Hart Crane was not related to Stephen Crane. Stephen died even younger at age 28 from tuberculosis and by way of hard and happier living. I am not a big fan of Stephen Crane’s parable poems. However, I think if Hart had been able to take more of Stephen’s perspective in dealing with his demons, he might have found a way through his darkest of days and not become a “shadow that one the sea keeps.”
Do you think Hart Crane’s sonnet foreshadow’s his death or was thoughts of suicide part of his subconscious mind, shaping his words as he wrote?
A Man Went Before A Strange God
by Stephen Crane (1871 – 1900)
A man went before a strange God —
The God of many men, sadly wise.
And the deity thundered loudly,
Fat with rage, and puffing.
“Kneel, mortal, and cringe
And grovel and do homage
To My Particularly Sublime Majesty.”
The man fled.
Then the man went to another God —
The God of his inner thoughts.
And this one looked at him
With soft eyes
Lit with infinite comprehension,
And said, “My poor child!”
Tell all the truth but tell it slant —
Success in Circuit lies
Too bright for our infirm Delight
The Truth’s superb surprise
As Lightning to the Children eased
With explanation kind
The Truth must dazzle gradually
Or every man be blind —
One of the pleasures of rhyming poems for the writer and reader alike is that they lend themselves to riddles. I can speak from experience that sometimes the riddles come from deep within the subconscious and aren’t always planned, rather the words feel right and only later release their hidden meanings. Emily Dickinson is a master riddler and given that she never published any of her poetry, she saved her best laughs for herself.
Hart Crane wrote his sonnet that isn’t a sonnet in 1924 when Emily Dickinson was not omnipresent in bookstores and not yet in the pantheon of poets. Some of her poems and correspondence had been published but she had yet to have the kind of impact on modernists and the general public that she has today. To read a much weightier interpretation of Hart Crane’s sonnet below, try Alan Tate’s essay on the subject, he was both a talented poet and a good friend, who took up the cause of heightening the reputation of Hart Crane after his untimely death.
At first glance To Emily Dickinson is a sonnet, but it does not fit a traditional rhyming scheme. It was written while Hart was having a torrid homosexual love affair with a sailor named Emil Oppfer. To those of us that like to see riddles, it could be argued there are several hidden clues that this poem is written both to Emily and Emil the first being the similarity of their names. Crane’s romance didn’t last as it seems that his lover lacked the intellectual curiosity and capacity to stimulate Crane’s pursuit of a poetic ideal and their affair dwindled quickly.
Some critics have interpreted the cities of Ormuz and Ophir as another clue that Crane wrote this poem as much to Emil as Emily, as Ophir and Oppfer are perfect homonyms. The city of Ormuz, also known as Hormuz, was part of one of the most important diplomatic missions of the Portuguese empire. Afonso de Alburqurque sent a trove of ruby adorned treasures to Shah Ismail in 1510 to win favor and begin a mutually beneficial partnership. Ophir is a city mentioned in the old Testament multiple times, known for its wealth, gold and wisdom, the implication that it is through wise choices that wealth is attained.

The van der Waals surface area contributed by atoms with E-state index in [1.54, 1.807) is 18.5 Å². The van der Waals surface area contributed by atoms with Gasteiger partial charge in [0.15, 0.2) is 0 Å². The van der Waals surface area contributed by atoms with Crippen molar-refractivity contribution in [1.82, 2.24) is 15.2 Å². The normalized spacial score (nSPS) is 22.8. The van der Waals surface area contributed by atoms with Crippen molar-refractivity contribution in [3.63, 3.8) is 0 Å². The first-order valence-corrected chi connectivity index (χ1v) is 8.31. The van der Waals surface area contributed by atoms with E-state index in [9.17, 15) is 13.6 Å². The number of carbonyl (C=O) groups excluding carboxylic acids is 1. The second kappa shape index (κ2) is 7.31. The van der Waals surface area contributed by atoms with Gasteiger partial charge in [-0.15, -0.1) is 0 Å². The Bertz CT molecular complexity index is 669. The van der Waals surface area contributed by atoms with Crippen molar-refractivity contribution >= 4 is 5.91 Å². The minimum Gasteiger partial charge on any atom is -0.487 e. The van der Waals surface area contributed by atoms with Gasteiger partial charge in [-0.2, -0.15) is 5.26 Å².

What is Crane saying in the final six lines, traditionally the volta? It makes more sense in my mind if he is writing it to Emil. Is the flower in Crane’s hand, for his lover, their affair not yet over? The inevitability of its ending plain before him, as he cannot connect to his lover’s remotest mind, and it leaves their relationship cold and penniless without his need for an intellectual bond, leaving nothing left but the crying. However, the lines also have meaning for Emily, whose work is just coming to light at that time, her flower not yet wilted, and whose solitary mission as a writer was for her benefit, no one else’s. Another poet would ask the question, if her poetry had never come to light, would we be left colder and a treasure lost?
Regardless of who Crane wrote this poem, it’s beautiful, the opening eight lines packed with meaning of what it is to be passionate about another person, about love, about art, about life! The lines are also insight into Crane’s tortured soul, his ideas about the role of poetry as a silencer of anxiety, the process of writing meant foremost to enhance the life of the writer, not for financial gain but for the writer’s spiritual or intellectual gain and through their words, leave a trace of their humanity for obscurity of eternity, all depending on the whim of a publisher and fate.
To Emily Dickinson
by Hart Crane
You who desired so much–in vain to ask–
Yet fed you hunger like an endless task,
Dared dignify the labor, bless the quest–
Achieved that stillness ultimately best,
Being, of all, least sought for: Emily, hear!
O sweet, dead Silencer, most suddenly clear
When singing that Eternity possessed
And plundered momently in every breast;
–Truly no flower yet withers in your hand.
The harvest you descried and understand
Needs more than wit to gather, love to bind.
Some reconcilement of remotest mind–
Leaves Ormus rubyless, and Ophir chill.
Else tears heap all within one clay-cold hill